Natural cancer remedy? Scientists create method to make organic compounds attack cancer cells

TOKYO — As cancer research has continued over the last few decades, much of the work has focused on treatments like radiation and experimental drugs. Scientists in Japan say they may have uncovered a new method of killing cancer cells, with a more environmentally-friendly approach. Their study reveals a method of combining organic compounds to create a natural cancer drug with few side-effects.

The team from the Tokyo University of Science focused on weaponizing organic compounds called phenazines. These substances are a group of nitrogen-filled heterocycles, or compounds made up of at least two elements. While there are about 100 phenazines which occur in nature, scientists are able to synthesize over 6,000 more in the lab.

Out of all these organic compounds, the study reveals N-alkylphenazin-1-ones (phenazinones) have antibacterial, antifungal, and cytotoxic properties. Cytotoxicity is the key in terms of fighting cancer. Researchers say if a cytotoxic compound can be directed to target cancer cells, they can destroy the disease.

“Pyocyanin, lavanducyanin, lavanducyanin-derived WS-9659 A, WS-9659 B, and marinocyanins A and B, all different types of phenazines, show cytotoxic activities, against cancer cells. However, these compounds are difficult to derive from their natural sources such as bacteria,” study leader Prof. Kouji Kuramochi says in a university release.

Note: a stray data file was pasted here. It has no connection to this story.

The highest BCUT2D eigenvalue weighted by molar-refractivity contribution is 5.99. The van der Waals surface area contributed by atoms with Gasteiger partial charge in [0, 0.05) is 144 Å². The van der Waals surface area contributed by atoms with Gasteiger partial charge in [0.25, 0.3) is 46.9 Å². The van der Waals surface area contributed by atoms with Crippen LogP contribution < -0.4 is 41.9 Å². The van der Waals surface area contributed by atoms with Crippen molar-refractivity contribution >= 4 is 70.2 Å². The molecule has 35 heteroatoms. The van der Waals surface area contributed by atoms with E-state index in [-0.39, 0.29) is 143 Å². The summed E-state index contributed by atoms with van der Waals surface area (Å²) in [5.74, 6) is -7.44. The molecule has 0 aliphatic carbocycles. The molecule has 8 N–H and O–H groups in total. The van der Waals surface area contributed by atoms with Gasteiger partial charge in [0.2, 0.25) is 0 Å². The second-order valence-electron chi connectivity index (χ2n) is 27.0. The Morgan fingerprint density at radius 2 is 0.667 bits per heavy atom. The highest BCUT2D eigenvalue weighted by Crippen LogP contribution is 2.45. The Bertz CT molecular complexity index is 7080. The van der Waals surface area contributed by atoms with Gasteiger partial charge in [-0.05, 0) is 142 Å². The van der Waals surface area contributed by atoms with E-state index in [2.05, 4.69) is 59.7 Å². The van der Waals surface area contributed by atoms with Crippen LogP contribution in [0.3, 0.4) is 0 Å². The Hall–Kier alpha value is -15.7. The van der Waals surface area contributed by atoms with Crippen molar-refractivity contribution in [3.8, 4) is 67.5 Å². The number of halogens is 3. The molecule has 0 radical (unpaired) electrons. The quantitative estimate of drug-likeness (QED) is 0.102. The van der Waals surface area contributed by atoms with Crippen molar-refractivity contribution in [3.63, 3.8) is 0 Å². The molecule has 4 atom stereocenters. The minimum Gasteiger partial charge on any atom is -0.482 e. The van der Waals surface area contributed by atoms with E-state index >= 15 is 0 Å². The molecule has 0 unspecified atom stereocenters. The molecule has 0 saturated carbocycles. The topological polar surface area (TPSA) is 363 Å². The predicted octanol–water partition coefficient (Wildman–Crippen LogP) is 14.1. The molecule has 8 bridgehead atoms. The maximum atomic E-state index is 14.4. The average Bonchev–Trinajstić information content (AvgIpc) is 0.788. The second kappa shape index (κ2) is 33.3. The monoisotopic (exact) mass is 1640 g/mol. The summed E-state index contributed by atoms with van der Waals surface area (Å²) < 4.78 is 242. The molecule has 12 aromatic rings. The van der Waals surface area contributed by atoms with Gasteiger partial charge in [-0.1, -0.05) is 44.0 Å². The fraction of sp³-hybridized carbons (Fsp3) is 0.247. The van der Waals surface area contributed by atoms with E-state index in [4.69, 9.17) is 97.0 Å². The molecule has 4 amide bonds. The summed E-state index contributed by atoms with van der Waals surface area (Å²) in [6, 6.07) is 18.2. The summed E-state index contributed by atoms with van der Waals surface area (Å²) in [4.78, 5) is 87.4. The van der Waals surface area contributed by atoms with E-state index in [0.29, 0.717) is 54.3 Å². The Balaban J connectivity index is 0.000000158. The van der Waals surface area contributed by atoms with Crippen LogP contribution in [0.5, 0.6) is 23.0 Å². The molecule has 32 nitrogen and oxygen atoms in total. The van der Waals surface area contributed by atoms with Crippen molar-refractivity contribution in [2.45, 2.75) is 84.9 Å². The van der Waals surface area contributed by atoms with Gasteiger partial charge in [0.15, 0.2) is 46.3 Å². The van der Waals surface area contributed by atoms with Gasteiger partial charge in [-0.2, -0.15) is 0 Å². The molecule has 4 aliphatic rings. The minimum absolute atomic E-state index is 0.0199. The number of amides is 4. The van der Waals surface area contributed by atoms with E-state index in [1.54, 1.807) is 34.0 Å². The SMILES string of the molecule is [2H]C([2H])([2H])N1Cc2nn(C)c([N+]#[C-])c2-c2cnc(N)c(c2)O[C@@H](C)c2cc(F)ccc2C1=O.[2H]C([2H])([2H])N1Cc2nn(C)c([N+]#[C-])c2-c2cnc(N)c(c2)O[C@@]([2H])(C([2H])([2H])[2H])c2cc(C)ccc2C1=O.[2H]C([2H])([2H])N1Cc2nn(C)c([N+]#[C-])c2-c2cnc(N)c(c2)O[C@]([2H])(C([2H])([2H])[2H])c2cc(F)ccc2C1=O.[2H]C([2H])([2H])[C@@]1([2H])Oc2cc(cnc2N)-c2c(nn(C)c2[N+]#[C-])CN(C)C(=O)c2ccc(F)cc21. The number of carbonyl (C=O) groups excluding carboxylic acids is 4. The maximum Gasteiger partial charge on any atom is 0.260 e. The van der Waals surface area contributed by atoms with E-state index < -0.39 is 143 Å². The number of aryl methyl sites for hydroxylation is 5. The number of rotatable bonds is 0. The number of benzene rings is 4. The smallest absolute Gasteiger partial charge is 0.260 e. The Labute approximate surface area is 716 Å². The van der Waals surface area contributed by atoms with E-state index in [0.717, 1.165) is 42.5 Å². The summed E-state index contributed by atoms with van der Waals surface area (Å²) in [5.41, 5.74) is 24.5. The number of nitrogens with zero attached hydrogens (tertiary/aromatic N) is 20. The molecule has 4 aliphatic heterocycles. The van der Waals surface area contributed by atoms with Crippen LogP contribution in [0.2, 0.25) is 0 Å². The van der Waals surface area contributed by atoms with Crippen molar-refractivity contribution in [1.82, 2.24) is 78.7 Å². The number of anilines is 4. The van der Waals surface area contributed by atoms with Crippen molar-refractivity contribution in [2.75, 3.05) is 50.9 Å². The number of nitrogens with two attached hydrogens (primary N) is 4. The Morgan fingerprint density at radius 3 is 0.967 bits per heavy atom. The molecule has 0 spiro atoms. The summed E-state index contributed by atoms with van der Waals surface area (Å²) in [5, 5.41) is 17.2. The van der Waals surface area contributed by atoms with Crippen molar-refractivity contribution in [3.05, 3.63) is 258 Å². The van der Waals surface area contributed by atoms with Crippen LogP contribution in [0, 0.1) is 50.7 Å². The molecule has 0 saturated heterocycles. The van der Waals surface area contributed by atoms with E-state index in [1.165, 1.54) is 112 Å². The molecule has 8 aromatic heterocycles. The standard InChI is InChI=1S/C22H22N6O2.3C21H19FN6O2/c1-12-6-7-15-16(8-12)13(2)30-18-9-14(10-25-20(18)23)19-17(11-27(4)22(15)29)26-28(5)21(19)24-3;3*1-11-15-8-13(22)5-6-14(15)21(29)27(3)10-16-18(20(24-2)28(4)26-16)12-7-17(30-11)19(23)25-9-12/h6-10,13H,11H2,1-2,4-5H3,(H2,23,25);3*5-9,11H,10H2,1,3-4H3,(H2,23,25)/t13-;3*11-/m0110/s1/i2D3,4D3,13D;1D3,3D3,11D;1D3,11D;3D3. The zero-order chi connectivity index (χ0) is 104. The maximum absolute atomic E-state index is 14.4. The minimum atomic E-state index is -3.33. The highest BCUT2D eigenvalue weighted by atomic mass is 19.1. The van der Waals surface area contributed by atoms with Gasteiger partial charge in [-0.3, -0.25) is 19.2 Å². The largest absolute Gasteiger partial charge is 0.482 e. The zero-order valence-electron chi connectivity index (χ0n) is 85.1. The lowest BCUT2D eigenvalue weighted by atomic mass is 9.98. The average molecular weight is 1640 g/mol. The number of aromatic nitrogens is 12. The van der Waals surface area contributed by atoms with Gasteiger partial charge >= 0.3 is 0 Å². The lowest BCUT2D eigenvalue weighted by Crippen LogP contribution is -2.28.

Making cancer drugs the eco-friendly way

The Japanese team experimented with several ways of synthesizing these compounds. Researchers tried methods including halogenation, a process of adding substances like chlorine and bromine, and oxidative condensation, the addition of an oxidant and water molecules. The experiments successfully synthesized new N-alkyl-2-halophenazin-1-ones.

From these compounds, researchers discovered specific phenazinones called 2-chloropyocyanin have a high cytotoxicity when introduced to lung cancer cells. Aside from having natural anticancer properties, the team is praising the fact that the synthesizing process only involves oxygen.

“We have established a highly versatile synthetic method that is simple and can be applied to the synthesis of many natural products,” Prof. Kuramochi explains. “Since the oxidative coupling reaction proceeds only with oxygen, it is an environmentally friendly synthetic method.”

Study authors add the eco-friendly process avoids setbacks seen in other compound-forming techniques which create other, undesirable particles. The team says their new compounds are over four times more toxic to cancer cells than normal cells. This makes them ideal as a potential cancer treatment since they have few side-effects for patients.

Prof. Kuramochi and the team are preparing to see how their phenazinones work in animal and clinical trials.

The study appears in the journal American Chemical Society Omega.